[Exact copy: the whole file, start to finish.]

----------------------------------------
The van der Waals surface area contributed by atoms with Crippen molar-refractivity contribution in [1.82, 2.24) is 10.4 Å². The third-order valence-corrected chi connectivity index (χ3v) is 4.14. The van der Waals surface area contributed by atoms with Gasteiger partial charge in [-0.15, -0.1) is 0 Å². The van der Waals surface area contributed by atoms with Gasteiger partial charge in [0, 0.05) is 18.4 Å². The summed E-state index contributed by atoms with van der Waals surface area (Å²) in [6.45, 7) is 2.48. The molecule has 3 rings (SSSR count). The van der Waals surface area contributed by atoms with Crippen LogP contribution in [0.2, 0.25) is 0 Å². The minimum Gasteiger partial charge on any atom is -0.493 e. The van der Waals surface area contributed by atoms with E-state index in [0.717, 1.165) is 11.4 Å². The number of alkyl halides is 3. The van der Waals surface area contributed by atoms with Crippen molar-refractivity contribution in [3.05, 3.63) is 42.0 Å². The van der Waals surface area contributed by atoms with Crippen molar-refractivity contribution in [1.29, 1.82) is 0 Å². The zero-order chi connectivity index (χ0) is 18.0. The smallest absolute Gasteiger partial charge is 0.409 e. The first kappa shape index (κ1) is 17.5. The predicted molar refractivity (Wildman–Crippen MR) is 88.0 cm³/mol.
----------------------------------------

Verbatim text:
The van der Waals surface area contributed by atoms with Crippen molar-refractivity contribution in [1.82, 2.24) is 10.4 Å². The third-order valence-corrected chi connectivity index (χ3v) is 4.14. The van der Waals surface area contributed by atoms with Gasteiger partial charge in [-0.15, -0.1) is 0 Å². The van der Waals surface area contributed by atoms with Gasteiger partial charge in [0, 0.05) is 18.4 Å². The summed E-state index contributed by atoms with van der Waals surface area (Å²) in [6.45, 7) is 2.48. The molecule has 3 rings (SSSR count). The van der Waals surface area contributed by atoms with Crippen LogP contribution in [0.2, 0.25) is 0 Å². The minimum Gasteiger partial charge on any atom is -0.493 e. The van der Waals surface area contributed by atoms with E-state index in [0.717, 1.165) is 11.4 Å². The number of alkyl halides is 3. The van der Waals surface area contributed by atoms with Crippen molar-refractivity contribution in [3.05, 3.63) is 42.0 Å². The van der Waals surface area contributed by atoms with Crippen molar-refractivity contribution in [1.29, 1.82) is 0 Å². The zero-order chi connectivity index (χ0) is 18.0. The smallest absolute Gasteiger partial charge is 0.409 e. The first kappa shape index (κ1) is 17.5. The predicted molar refractivity (Wildman–Crippen MR) is 88.0 cm³/mol.